Youths Making School Threats Have Significant Psychiatric and Experiential Similarities

Vignesh Subramanian ’24

Figure 1: The sign outside of Sandy Hook Elementary School, where a school shooting took the lives of 20 children and 6 adults on December 14, 2012.

Amid spikes in school threats, school shootings, and the proportion of K-12 students requiring emergency psychiatric interventions and referrals at schools in the United States, attention is increasingly being focused on the characteristics and needs of youths predisposed to violence or mental health crisis. Decades of research have repeatedly found that students who threaten or engage in attacks against people and campuses are far more often predatorily, rather than affectively, violent – signaling actions of a goal-oriented and premeditated nature. These youths also frequently display depressive symptoms or antisocial behaviors, despite rarely being clinically psychotic and often lacking a known history of struggling with mental health prior to their violent acts.

Researchers led by Dr. Weisbrot of Stony Brook University aimed to build on this body of research and better understand what psychological motivations drive students to threaten harm to others. The researchers first compiled the psychiatric threat assessment evaluations of 157 K-12 students (of diverse socioeconomic backgrounds and originating from nineteen Long Island school districts) referred by their schools to Stony Brook’s Child & Adolescent Outpatient Clinic over a roughly twenty-year span. These students were categorized by their disciplinary history, receipt of support services at school, and self-reported life experiences per their school records, as well as their diagnosis and treatment histories per their clinical records. Finally, statistical analyses were performed to identify similarities between referred students who had made what the study defined as a threat (qualifying as either a verbal or nonverbal expression of intent to do violent harm to someone or something).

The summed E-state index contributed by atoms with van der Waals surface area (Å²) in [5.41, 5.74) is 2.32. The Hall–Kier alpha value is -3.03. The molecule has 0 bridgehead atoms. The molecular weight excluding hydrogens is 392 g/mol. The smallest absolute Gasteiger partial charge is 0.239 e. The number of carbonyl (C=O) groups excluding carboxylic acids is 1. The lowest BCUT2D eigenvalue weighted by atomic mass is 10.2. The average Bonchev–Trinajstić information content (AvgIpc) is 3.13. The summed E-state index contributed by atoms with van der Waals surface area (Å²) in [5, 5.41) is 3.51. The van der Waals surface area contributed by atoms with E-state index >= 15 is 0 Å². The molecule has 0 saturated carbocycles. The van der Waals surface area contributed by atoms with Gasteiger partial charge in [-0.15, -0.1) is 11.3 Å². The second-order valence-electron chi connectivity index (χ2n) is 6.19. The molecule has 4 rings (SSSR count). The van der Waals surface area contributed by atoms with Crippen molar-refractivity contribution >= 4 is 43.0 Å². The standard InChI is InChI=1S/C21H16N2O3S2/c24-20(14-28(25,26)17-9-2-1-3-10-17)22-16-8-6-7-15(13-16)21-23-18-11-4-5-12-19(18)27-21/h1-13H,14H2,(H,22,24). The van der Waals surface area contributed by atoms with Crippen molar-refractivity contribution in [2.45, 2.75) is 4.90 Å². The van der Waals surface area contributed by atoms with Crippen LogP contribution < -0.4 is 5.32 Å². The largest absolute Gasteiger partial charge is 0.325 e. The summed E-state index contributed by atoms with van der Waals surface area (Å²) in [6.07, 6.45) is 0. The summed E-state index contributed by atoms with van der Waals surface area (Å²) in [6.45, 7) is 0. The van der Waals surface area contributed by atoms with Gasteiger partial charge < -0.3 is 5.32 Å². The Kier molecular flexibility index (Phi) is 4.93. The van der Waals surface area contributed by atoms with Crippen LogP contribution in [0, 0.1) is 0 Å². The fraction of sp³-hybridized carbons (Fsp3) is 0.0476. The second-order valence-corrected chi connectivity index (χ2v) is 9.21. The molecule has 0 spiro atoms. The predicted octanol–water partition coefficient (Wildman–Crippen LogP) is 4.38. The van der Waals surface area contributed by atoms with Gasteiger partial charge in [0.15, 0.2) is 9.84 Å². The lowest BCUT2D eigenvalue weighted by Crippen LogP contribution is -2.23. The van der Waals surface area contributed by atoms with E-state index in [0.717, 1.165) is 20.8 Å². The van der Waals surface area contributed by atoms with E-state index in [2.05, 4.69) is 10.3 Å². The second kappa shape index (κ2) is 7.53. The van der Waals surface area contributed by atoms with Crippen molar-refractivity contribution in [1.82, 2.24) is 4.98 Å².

The researchers found that the vast majority of youths referred had at least one psychiatric diagnosis — whether for a learning disability, developmental disorder (like autism spectrum disorders and ADHD), depression, anxiety, or another condition — and a history of significant traumatic life experiences. The researchers also found that roughly half of the referred students had specifically experienced traumatic family events, had been bullied, were receiving special education services from school, or were prescribed psychiatric medication. The study itself was significant in that it is among the first to profile youths who make threats rather than simply those who violently and visibly act out, underscoring the role that precipitating conflicts, losses, and other events could play in flagging said youths as in need of early intervention. 

Works Cited:
[1] D. Weisbrot, et al., Psychiatric Characteristics of Students Who Make Threats Toward Others at School. Journal of the American Academy of Child & Adolescent Psychiatry (2023). doi: 10.1016/j.jaac.2022.12.016

[2] Image retrieved from:


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